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By : Nura Ibold

The wave of popular unrest in the Arab world reached Syria in March 2011, and what started as peaceful demonstrations with simple demands of justice and freedom turned into a brutal armed conflict and a full-scale civil war. Over seven years of conflict resulted in the deaths of over half a million Syrians, the forced displacement of millions more, and a huge loss of the country’s social and physical structures. What began as another Arab Spring movement against a dictatorial regime has turned into a proxy war that has attracted the interests of the world and regional powers. The paper discusses Syria’s political history and investigates the motives for the Syrian uprising and argues that it is related to socio-economic deprivations rather than sectarianism. The work underlines the interests of the countries involved in the Syrian conflict focusing on Russia, USA, Iran, and Turkey, as well as their contribution to the future reconstruction of the country.

Over the past few years, the Syrian regime and its allies targeted many cities and destroyed opposition-held neighborhoods. The work considers if this destruction was part of an overall strategy adopted by the al-Assad regime to terrorize those who opposed it and change Syria demographically, examining the new laws issued by the government to transfer public properties into the hands of its loyal businessmen factions, as in the case of the reconstruction project in the city of Homs.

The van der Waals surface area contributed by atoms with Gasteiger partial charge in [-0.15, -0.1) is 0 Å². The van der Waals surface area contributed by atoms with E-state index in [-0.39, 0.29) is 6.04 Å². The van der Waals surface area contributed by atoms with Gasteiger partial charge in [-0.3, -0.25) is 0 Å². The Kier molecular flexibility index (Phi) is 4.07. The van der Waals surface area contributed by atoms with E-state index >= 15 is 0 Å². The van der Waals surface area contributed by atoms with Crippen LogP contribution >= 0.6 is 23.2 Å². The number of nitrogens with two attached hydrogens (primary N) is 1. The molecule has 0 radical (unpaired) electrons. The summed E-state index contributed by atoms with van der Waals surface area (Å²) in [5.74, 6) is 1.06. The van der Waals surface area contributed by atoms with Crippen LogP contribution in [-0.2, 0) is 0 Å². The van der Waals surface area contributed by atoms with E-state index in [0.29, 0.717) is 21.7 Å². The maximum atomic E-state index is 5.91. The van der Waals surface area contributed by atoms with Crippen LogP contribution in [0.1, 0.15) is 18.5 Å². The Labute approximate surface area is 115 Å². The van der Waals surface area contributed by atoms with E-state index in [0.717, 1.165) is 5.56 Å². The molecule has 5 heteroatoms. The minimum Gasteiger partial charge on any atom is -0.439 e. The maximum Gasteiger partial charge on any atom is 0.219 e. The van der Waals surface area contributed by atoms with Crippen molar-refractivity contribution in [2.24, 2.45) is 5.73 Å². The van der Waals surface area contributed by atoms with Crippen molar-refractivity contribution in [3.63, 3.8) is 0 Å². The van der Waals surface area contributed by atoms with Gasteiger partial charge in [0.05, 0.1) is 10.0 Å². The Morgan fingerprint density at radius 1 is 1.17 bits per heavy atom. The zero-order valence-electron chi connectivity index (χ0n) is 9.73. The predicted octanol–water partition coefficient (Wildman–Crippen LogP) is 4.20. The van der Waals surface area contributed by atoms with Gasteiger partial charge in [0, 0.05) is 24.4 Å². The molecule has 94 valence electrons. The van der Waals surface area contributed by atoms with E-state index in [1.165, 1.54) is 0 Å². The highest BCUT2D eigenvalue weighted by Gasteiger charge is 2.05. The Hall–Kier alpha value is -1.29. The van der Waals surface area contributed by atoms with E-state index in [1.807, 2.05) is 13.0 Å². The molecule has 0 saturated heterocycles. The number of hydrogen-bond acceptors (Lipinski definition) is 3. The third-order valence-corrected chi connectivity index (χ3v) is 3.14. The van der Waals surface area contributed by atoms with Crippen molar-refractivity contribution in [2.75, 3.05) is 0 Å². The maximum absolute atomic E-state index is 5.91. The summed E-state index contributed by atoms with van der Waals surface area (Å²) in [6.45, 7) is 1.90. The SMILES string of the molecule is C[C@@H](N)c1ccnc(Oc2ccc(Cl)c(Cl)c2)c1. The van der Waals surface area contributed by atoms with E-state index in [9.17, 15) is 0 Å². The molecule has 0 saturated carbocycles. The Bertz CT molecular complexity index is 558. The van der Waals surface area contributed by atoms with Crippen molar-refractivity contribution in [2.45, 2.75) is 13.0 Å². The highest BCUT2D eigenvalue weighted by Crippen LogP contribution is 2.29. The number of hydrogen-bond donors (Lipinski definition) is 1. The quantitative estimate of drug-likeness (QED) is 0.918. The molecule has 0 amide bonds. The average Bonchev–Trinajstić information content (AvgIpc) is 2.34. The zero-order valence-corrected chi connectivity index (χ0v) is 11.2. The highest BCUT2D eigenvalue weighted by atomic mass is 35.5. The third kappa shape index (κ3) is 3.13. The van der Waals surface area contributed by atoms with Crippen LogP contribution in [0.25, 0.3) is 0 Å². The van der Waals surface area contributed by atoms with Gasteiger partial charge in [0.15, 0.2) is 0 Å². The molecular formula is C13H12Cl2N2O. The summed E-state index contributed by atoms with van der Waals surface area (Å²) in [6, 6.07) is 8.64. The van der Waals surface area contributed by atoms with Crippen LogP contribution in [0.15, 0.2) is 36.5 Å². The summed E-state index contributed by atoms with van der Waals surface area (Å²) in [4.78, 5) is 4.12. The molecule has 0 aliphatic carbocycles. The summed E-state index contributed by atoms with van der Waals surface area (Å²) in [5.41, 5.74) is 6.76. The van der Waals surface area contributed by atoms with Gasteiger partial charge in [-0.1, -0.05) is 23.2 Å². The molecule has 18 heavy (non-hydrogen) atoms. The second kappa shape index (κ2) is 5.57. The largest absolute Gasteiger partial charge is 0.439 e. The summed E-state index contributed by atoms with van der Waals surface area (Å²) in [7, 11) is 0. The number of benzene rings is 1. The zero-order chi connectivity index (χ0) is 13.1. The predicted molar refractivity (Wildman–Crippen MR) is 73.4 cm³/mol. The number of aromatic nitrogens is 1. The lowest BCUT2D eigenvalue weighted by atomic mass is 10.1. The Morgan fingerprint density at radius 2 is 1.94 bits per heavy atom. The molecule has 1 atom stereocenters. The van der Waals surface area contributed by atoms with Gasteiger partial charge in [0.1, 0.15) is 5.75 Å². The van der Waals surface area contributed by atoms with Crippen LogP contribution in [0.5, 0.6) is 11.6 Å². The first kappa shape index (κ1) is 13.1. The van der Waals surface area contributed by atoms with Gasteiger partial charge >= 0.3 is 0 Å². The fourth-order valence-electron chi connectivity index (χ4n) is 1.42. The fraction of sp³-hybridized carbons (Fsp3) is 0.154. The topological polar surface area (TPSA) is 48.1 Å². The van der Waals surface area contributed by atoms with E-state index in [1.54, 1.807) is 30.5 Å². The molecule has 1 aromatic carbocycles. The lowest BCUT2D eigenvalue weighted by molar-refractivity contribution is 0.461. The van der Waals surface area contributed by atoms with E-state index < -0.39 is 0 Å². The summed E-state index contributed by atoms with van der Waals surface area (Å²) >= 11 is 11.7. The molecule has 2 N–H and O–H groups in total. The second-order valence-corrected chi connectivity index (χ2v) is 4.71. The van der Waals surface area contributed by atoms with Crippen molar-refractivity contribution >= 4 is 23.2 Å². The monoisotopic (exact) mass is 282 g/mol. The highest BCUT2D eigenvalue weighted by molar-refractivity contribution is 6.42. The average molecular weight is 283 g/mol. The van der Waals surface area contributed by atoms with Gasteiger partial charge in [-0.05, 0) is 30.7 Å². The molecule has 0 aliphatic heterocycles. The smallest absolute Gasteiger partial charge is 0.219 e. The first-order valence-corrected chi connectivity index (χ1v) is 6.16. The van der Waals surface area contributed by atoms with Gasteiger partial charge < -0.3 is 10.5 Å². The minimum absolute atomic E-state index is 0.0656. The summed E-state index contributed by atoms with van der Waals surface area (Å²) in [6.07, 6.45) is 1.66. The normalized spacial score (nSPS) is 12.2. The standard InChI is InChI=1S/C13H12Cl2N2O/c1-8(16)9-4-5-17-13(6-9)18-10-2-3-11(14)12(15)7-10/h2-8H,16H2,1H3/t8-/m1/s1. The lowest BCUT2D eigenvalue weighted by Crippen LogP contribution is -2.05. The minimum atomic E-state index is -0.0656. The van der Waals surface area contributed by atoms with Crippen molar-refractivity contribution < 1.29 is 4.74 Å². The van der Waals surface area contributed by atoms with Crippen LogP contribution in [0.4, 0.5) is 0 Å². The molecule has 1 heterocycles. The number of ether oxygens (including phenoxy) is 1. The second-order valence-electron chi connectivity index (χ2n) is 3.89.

Seven years of war exhausted Syria’s financial stocks, and the country (and in turn the regime) is suffering the consequences of military spending. But like any other war, destruction is also a great opportunity to generate money through reconstruction and growth. It is a “win-win situation”; the regime will use the fund designated for reviving the country to its own benefit, gaining future profits. Already invested in the conflict, involved countries will be part of the reconstruction process to secure their presence and control in Syria. United Nations agencies like UNDP (United Nations Development Programme) and UNHCR (United Nations High Commissioner for Refugees) are working closely with the Syrian regime and its governmental representatives. This research examines their involvement and how their ‘humanitarian mission’ is being exploited to prop up the al-Assad regime.

Keywords: Syria, Civil War, Urban Policies, Reconstruction, UN agencies, International Involvement.

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